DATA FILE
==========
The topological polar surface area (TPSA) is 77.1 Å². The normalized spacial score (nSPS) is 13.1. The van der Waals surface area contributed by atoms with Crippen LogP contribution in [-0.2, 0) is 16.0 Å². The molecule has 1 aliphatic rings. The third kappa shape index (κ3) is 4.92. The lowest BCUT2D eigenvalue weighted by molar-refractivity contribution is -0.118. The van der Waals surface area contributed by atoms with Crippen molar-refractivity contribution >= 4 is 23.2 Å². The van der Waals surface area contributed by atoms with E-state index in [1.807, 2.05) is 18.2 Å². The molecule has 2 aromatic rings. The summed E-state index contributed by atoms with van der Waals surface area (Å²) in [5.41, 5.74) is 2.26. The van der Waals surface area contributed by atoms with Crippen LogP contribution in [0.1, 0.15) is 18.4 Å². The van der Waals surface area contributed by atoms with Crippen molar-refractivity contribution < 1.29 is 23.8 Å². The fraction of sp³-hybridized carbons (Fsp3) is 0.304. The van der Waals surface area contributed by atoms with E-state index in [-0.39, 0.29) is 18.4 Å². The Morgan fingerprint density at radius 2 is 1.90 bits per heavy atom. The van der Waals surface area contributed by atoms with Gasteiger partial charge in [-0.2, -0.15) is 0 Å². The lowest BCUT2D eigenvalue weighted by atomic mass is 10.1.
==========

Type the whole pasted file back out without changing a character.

The topological polar surface area (TPSA) is 77.1 Å². The normalized spacial score (nSPS) is 13.1. The van der Waals surface area contributed by atoms with Crippen LogP contribution in [-0.2, 0) is 16.0 Å². The molecule has 1 aliphatic rings. The third kappa shape index (κ3) is 4.92. The lowest BCUT2D eigenvalue weighted by molar-refractivity contribution is -0.118. The van der Waals surface area contributed by atoms with Crippen molar-refractivity contribution >= 4 is 23.2 Å². The van der Waals surface area contributed by atoms with E-state index in [1.807, 2.05) is 18.2 Å². The molecule has 2 aromatic rings. The summed E-state index contributed by atoms with van der Waals surface area (Å²) in [5.41, 5.74) is 2.26. The van der Waals surface area contributed by atoms with Crippen LogP contribution in [0.1, 0.15) is 18.4 Å². The van der Waals surface area contributed by atoms with Crippen molar-refractivity contribution < 1.29 is 23.8 Å². The fraction of sp³-hybridized carbons (Fsp3) is 0.304. The van der Waals surface area contributed by atoms with E-state index in [-0.39, 0.29) is 18.4 Å². The Morgan fingerprint density at radius 2 is 1.90 bits per heavy atom. The van der Waals surface area contributed by atoms with Gasteiger partial charge in [-0.2, -0.15) is 0 Å². The lowest BCUT2D eigenvalue weighted by atomic mass is 10.1.